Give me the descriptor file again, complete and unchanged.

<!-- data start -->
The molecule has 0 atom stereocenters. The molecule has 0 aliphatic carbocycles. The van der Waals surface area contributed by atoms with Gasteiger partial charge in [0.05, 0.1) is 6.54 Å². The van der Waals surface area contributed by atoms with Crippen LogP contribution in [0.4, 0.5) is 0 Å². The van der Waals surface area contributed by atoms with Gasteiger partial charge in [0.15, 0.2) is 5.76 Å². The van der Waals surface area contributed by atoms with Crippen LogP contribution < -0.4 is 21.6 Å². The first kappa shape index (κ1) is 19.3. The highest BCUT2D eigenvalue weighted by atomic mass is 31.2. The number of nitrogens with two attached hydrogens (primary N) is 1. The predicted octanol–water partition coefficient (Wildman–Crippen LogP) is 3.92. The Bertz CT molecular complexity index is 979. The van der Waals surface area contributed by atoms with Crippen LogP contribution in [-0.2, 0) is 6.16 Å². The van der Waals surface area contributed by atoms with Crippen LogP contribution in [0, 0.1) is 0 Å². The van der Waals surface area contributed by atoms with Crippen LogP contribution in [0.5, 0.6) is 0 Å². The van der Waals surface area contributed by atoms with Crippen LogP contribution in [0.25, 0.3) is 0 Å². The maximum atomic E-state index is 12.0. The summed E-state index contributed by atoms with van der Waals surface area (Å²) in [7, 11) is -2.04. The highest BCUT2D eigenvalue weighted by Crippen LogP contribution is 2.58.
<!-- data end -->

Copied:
The molecule has 0 atom stereocenters. The molecule has 0 aliphatic carbocycles. The van der Waals surface area contributed by atoms with Gasteiger partial charge in [0.05, 0.1) is 6.54 Å². The van der Waals surface area contributed by atoms with Crippen LogP contribution in [0.4, 0.5) is 0 Å². The van der Waals surface area contributed by atoms with Gasteiger partial charge in [0.15, 0.2) is 5.76 Å². The van der Waals surface area contributed by atoms with Crippen LogP contribution < -0.4 is 21.6 Å². The first kappa shape index (κ1) is 19.3. The highest BCUT2D eigenvalue weighted by atomic mass is 31.2. The number of nitrogens with two attached hydrogens (primary N) is 1. The predicted octanol–water partition coefficient (Wildman–Crippen LogP) is 3.92. The Bertz CT molecular complexity index is 979. The van der Waals surface area contributed by atoms with Crippen LogP contribution in [-0.2, 0) is 6.16 Å². The van der Waals surface area contributed by atoms with Crippen LogP contribution in [0, 0.1) is 0 Å². The van der Waals surface area contributed by atoms with Crippen LogP contribution in [0.5, 0.6) is 0 Å². The van der Waals surface area contributed by atoms with Crippen LogP contribution in [0.25, 0.3) is 0 Å². The maximum atomic E-state index is 12.0. The summed E-state index contributed by atoms with van der Waals surface area (Å²) in [7, 11) is -2.04. The highest BCUT2D eigenvalue weighted by Crippen LogP contribution is 2.58.